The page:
Sunday, May 3, 2009

eurythmics and 1984

continuity polaroid of alien, via skiffy.

Also released in 1984 was Eurythmics' soundtrack album 1984 (For the Love of Big Brother). Virgin Films had contracted the band to provide a soundtrack for Michael Radford's modern film adaptation of George Orwell's Nineteen Eighty-Four. Radford later said that the music had been "foisted" on his film against his wishes, and that Virgin had replaced most of Dominic Muldowney's original orchestral score with the Eurythmics soundtrack (including the song "Julia", which was heard during the end credits). However, the record was presented as "music derived from the original score of Eurythmics for the Michael Radford film version of Orwell's 1984". Eurythmics charged that they had been misled by the film's producers as well, and the album was withdrawn from the market for a period while matters were litigated[citation needed]. The album's first single, "Sexcrime (Nineteen Eighty-Four)", was a top 5 hit in the UK, Australia and across Europe, and a major dance hit in the United States, but its supposedly suggestive title (actually taken from the "Newspeak" phrase used in Orwell's book) resulted in many U.S. pop radio stations refusing to play the track.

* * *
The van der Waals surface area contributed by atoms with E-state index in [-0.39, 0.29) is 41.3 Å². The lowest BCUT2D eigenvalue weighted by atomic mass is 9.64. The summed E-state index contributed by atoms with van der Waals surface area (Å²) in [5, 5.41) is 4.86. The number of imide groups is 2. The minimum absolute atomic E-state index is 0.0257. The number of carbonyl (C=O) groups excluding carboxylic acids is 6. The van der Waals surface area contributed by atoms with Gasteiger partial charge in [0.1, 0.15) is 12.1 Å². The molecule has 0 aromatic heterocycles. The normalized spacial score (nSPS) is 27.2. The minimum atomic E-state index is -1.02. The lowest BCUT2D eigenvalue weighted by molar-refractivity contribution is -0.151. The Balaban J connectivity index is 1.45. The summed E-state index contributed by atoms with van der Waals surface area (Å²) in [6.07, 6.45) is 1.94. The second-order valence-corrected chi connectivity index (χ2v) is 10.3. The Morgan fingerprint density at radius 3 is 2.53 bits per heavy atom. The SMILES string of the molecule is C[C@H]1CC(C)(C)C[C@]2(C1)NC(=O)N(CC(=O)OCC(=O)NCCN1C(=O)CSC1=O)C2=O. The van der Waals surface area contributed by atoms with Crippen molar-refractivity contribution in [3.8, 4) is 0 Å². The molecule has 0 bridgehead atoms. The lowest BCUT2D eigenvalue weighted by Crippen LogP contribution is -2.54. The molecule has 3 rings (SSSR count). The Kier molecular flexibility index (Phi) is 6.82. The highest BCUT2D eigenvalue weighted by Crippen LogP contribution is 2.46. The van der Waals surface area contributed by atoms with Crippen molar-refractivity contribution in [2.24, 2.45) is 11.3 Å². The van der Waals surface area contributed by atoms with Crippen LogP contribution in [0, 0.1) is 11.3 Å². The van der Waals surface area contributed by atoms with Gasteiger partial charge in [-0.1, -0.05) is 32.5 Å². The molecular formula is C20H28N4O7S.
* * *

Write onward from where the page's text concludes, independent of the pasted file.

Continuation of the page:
interestingly, ironically and as would be expected of big brother, history has actually been rewritten NOW
: the apple itunes store does not mention the existence of this album or even the single. they do have a cover of a cover in a catalogue of 80s remixes, but in the history all the eurythmics' releases, it does not exist.


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